Methods
System description and heat transfer processes
System description and operation
Figure 1 shows the schematics of the experimental system used in this study and described in more details in a previous paper [3]. The system is composed of the following elements: a solar concentrator, a receiver, a heat storage tank, and a circulation pump placed in the primary fluid circuit. Synthetic oil SAE-40 is used as the heat transfer fluid, and the system has a two-axis tracking mechanism. Figure 2 shows pictures of the second experimental setup.
The key part of the PSCS is the receiver also called the absorber which is composed of two black iron cylinders as shown in Fig. 3. The inner cylinder, with a volume of 1.57 l, has a thickness of 1.5 mm, a diameter of 0.1 m, and a length of 0.2 m and is black acrylic painted to maximize absorption of solar radiation. The outer cylinder is larger with a thickness of 1 mm, a diameter of 0.2 m, and a length of 0.25 m. The absorber is maintained at the focal point by three square sliding iron tube arms expandable from 0.4 to 0.6 m in length. Glass wool is placed between the two cylinders, as insulation to reduce heat losses. The front of the receiver can optionally be equipped with a glass cover. Table 1 gives the system size parameters and optical properties of each material in the two devices.
Heat transfer modes
Incident sunlight reaching the parabolic dish is concentrated on the glass cover at the front face of the receiver. A first part of the concentrated solar radiation is reflected to the ambient, the glass absorbs a second part, and a third part is transmitted through the glass cover. The latter part is absorbed by the receiver plate. A small part is reflected back to the glass cover. Heat is transmitted to the fluid via the black-painted metal absorber. The selective coating layer has a high absorptance and a low emittance in order to reduce thermal radiation losses. Figure 4 shows a cross section of the receiver and all heat transfer processes involved. The absorber is considered to be very rigid, and its properties are not affected by temperature.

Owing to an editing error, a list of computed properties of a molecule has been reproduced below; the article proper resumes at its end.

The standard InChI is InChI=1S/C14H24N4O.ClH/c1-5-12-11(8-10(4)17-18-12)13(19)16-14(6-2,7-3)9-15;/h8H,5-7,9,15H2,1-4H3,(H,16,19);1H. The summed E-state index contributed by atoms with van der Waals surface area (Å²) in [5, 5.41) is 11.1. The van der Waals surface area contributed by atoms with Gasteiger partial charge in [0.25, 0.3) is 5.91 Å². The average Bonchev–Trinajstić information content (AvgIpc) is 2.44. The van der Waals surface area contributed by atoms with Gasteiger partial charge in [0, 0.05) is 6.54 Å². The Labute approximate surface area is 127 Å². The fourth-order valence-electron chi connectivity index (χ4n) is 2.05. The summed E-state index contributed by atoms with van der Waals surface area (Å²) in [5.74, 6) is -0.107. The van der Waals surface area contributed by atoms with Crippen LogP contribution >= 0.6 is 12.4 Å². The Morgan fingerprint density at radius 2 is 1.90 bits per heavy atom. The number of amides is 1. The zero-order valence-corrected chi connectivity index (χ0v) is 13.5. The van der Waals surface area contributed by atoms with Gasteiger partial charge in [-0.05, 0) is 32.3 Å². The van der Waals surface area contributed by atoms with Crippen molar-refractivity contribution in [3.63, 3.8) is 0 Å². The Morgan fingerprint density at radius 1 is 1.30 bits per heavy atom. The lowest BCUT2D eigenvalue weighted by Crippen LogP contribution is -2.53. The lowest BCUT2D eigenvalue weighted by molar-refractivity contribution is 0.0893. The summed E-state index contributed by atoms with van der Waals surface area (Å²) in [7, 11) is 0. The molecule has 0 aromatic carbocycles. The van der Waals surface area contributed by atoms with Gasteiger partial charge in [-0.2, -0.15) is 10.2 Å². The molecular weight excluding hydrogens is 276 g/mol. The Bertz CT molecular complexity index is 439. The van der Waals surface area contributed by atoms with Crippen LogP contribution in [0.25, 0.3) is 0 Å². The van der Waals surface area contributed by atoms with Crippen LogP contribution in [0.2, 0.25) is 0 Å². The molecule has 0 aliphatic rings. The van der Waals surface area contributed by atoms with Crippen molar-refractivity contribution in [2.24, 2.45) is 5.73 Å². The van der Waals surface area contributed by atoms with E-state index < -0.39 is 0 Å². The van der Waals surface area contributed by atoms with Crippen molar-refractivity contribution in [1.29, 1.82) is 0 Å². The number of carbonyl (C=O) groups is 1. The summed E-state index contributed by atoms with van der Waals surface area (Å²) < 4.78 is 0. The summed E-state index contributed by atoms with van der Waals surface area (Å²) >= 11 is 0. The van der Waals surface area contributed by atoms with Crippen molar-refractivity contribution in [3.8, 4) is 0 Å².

The thermal resistances and the different modes of heat transfer between the external environment (ambient and sky), the receiver, and the fluid are depicted in Fig. 5. We take into account the energy stored in each node and consider a one-dimensional space temperature variation in the receiver and heat storage tank. The different heat losses, which are conduction through the receiver insulation, convection from the receiver to the ambient air, and radiation from the receiver to the sky, are also considered in a similar manner as Guendouz [7] and Rongrong et al. [8]. For evaluating the different heat loss coefficients, we used the equations presented by Duffie and Beckman [9] and Incropera et al. [10].
Results and discussion
Governing equations and numerical solution
The present model of the PSCS considers all the abovementioned heat transfer processes, takes into account the presence of the glazing on the receiver, and assumes one-dimensional variations of the temperature along the receiver and the storage tank. The first law of thermodynamics is applied between times t and t + Δt to various system components to obtain the governing energy balance equations in a convenient explicit finite difference form ready for numerical solution.
- Solar concentrator:
- Glass cover:
The intercept factor γ accounts for various imperfections in the system operation: shadowing, tracking system inaccuracy, geometry, mirror clearness, dust on the glass cover, and miscellaneous factors [11].
- Receiver plate:
- Fluid portion in position 1 of the receiver:
- Fluid portion in intermediate position k (1 < k < kmax) of the receiver:
- Fluid portion in position kmax of the receiver:
Similarly, the storage tank is divided into imax fluid zones.
- Fluid portion in position 1 of the storage tank:
- Fluid portion in position i (1 < i < imax) of the storage tank:
- Fluid portion in position imax of the storage tank:
The global heat loss coefficients h _{ g }and \( {h}_g^{\prime } \) are calculated as follows: